“I know the Lord kept us alive,” said Matkins, noting they hit the only clear area of the farm. They hit the ground and the Plexiglas nose came off. It was ground up into nothing while dirt came up from the nose and into the cockpit. The plane slid up to 150 feet from the house, where a farmer, his wife, and three children were eating supper at that end of the house. Matkins turned around and saw the hole that the tree made into the plane. He didn’t see Sgt. Wilson.
Before looking for Wilson, Matkins smelled gasoline and thought “My god, did we come this far to die in a fire?”
Matkins got out of the plane by releasing the top hatch between the two pilots, as the sliding window was too small to escape through. He then crawled out and jumped to the ground. He briefly looked for Wilson when he saw some sparks flying, prompting him to reach back through the window to turn off the batteries. It was while turning them off to prevent a fire that he realized that there was something wrong with his right elbow. He had broken a bone in high school so he knew what the feeling was: he broke his right arm.
Matkins said when they hit the trees, it jerked the plane hard on the right and his right arm went through sliding glass window. The window was a half-inch thick. He has a big dent in his arm where he hit the window.
After making sure there were no sparks to start a fire, he resumed his search for Wilson. He followed the plane’s path from the landing site and found Sgt. Wilson dead. He was jettisoned as he was going to bail out but didn’t make it. When he came back to the plane, the flight surgeon, pilot, and major exited out of the plane in good shape. The farmer came by to find out what was happening in his backyard while the emergency crews came.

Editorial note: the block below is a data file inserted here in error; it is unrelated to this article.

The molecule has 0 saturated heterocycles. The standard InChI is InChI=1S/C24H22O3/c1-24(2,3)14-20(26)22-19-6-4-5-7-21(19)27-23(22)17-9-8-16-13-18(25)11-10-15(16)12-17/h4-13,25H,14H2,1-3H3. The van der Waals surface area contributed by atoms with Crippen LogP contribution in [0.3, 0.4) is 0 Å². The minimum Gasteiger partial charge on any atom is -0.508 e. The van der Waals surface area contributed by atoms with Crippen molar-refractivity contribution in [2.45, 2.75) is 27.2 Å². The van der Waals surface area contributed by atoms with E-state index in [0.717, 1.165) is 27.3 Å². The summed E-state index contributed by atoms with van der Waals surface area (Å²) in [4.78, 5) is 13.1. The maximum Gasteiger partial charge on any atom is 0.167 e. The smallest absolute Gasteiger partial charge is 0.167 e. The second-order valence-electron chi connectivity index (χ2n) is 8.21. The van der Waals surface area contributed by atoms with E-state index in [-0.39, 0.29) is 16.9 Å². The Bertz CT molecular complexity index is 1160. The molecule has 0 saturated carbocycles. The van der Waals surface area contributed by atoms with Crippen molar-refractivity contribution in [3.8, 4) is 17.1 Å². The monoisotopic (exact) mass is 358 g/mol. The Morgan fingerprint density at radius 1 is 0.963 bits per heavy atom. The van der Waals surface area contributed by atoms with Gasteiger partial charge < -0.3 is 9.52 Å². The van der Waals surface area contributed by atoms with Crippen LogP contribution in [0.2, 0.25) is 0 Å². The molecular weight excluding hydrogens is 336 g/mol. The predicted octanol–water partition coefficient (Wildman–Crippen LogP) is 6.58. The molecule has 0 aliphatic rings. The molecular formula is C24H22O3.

Taking a moment, Matkins said, “That was in February 1959, 60 years ago, and it still makes me nervous just thinking about, just reliving it again.”
Matkins was working in the safety offices at the time and recalled in the briefings they said “An accident is a series of events, a series of bad decisions.” “And that’s what we made,” said Matkins, “a series of bad decisions. We shouldn’t have ever left Louisiana but we kept trying to cut corners and made one bad decision after another. And we ended up in an accident.”
When he got to the flight surgeon’s office later that evening, they couldn’t find anything wrong with his arm at first, so he was sent home and he called his wife letting her know he was okay. Matkins was sent to the local radiologist and saw that he had a crack in the two bones that make up the joint in his upper arm. He wore the cast for a long time, even after leaving the service a month later. He was offered to get his Master’s Degree through the Air Force but he declined the offer as he wasn’t planning on a career in the Air Force. He moved to Baltimore with his wife for some years before eventually coming to Tennessee.
With some assistance, Matkins was able to sit in the copilot’s seat in the B-25 for the first time in 60 years at the local event here in Tullahoma. He didn’t fly again after he left the Air Force due to flying being an expensive hobby.
“It’s vivid in my mind as you can imagine. The events, the clicking and the whacking and the hitting the trees all kinds of stuff. Events one after the other … but I know the Lord kept us alive through that for some reason. And that’s why I’m here in Tennessee some years later.”